Everybody knows that the GOP’s attempt to repeal and replace Obamacare came to a rather ignominious end. But how did healthcare benefit professionals feel about that outcome?
HR powerhouse Mercer addressed that question in a recent webcast, and the results were eye-opening.
Here are some stats from the webcast, which asked a couple key questions of its 509 participants.
How they felt about the American Health Care Act being pulled:
- Very relieved it didn’t pass — 24%
- Relieved it didn’t pass — 32%
- Very disappointed it didn’t pass — 5%
- Disappointed it didn’t pass — 16%, and
- No opinion — 23%.
So (utilizing our super-sharp math skills here) considerably more than half of the participants were not in favor of the AHCA, while just slightly more than one in five were disappointed it was shot down. Looks like Obamacare isn’t as deeply disliked as we’ve been led to believe — at least among the folks who have to deal with it on a day-to-day basis.
Mercer also asked participants to rate priorities for improving current healthcare law — using 5 as the top rating and 1 as the lowest. Those results:
- Reduce pharmacy costs — 4.4
- Improve price transparency for medical services/devices — 4.1
- Stabilize individual market — 4.0
- Maintain Medicaid funding — 4.0, and
- Invest more in population health and health education — 3.7.
Perspective? As Beth Umland wrote on the Mercer blog, “Policymakers should view this health reform ‘reboot’ as an opportunity to partner with American businesses to drive higher quality, lower costs, and better outcomes for all Americans.”
A glance back
In case you’ve been hiding in a cave somewhere for the past several months, here’s a quick recap of the fate of the American Health Care Act.
Why did the AHCA fail, despite Republicans controlling the House, Senate and White House?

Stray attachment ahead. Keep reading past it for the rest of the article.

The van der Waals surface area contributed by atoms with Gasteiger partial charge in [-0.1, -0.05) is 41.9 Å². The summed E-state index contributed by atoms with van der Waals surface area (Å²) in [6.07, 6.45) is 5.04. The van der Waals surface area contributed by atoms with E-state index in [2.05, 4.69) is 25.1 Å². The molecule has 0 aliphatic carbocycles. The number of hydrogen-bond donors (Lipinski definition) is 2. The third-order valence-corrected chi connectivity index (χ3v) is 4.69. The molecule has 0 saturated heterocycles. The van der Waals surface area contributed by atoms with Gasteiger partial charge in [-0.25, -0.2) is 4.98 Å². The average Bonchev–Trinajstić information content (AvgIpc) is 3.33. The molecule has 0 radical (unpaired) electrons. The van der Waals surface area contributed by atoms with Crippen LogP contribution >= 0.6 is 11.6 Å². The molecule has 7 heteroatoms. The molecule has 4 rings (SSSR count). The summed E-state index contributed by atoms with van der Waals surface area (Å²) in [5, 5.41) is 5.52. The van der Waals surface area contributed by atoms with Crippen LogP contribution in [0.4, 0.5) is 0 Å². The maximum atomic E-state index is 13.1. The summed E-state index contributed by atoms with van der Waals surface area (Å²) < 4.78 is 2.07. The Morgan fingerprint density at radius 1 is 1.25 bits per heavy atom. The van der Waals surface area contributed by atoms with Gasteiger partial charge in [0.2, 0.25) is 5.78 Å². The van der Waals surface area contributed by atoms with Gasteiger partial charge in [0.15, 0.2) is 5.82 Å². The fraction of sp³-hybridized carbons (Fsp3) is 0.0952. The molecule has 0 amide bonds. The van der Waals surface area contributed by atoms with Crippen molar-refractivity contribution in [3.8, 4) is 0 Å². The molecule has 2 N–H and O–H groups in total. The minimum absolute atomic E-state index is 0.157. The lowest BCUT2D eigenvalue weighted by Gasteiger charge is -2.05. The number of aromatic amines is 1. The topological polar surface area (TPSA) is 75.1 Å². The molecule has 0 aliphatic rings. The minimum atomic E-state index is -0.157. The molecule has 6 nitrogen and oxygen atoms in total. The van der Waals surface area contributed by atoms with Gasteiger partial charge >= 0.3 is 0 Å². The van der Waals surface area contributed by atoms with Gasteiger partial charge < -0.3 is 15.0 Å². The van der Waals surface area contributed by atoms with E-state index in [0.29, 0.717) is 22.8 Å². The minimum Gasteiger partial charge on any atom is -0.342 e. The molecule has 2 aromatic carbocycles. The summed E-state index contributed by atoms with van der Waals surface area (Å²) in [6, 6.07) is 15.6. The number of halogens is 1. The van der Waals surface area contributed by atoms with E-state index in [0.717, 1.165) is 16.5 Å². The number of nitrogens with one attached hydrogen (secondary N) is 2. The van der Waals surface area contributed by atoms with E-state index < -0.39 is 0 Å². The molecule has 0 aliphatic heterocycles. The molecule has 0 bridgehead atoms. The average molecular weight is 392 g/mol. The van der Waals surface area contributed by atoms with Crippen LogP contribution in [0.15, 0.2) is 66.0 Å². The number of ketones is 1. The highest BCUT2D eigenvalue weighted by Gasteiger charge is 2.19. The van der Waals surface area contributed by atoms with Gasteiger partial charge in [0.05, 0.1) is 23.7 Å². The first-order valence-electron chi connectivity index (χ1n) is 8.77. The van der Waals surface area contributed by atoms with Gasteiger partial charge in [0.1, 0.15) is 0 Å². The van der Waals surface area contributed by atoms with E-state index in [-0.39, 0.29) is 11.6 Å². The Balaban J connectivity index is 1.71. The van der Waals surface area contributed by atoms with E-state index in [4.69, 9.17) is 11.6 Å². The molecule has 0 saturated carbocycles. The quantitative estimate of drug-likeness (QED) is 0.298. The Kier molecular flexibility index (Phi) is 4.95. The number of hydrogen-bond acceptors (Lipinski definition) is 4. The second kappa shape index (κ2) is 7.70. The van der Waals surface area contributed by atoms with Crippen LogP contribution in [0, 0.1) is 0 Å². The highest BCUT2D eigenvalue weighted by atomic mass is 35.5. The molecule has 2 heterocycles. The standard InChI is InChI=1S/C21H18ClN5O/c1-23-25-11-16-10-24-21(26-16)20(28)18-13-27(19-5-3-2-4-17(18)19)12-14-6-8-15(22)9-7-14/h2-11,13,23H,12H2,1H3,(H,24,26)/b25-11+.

The answer starts with the fact that the GOP didn’t have the 60 seats in the Senate to avoid a filibuster by the Democrats. In other words, despite being the majority party, it didn’t have enough votes to pass a broad ACA repeal bill outright.
As a result, Senate Republicans had to use a process known as reconciliation to attempt to reshape the ACA. Reconciliation is a process that allows for the passage of budget bills with 51 votes instead of 60. So the GOP could vote on budgetary pieces of the health law, without giving the Democrats a chance to filibuster.
The problem for Republicans was reconciliation severely limited the extent to which they could reshape the law — and it’s a big reason the why American Health Care Act looked, at least to some, like “Obamacare Lite.”
Ultimately, what caused Trump and Ryan to decide to pull the bill before the House had a chance to vote on it was that so many House Republicans voiced displeasure with the bill and said they wouldn’t vote for it.
Specifically, here are some of what conservatives didn’t like about the American Health Care Act:
- it largely left a lot of the ACA’s “entitlements” intact — like government aid for purchasing insurance
- it didn’t do enough to curtail the ACA’s expansion of Medicaid
- too many of the ACA’s insurance coverage mandates would remain in place
- the Congressional Budget Office estimated that the bill would result in some 24 million Americans losing insurance within the next decade, and
- it didn’t do enough to drive down the cost of insurance coverage in general.
A portion of this post first appeared on our sister website, HRMorning.com.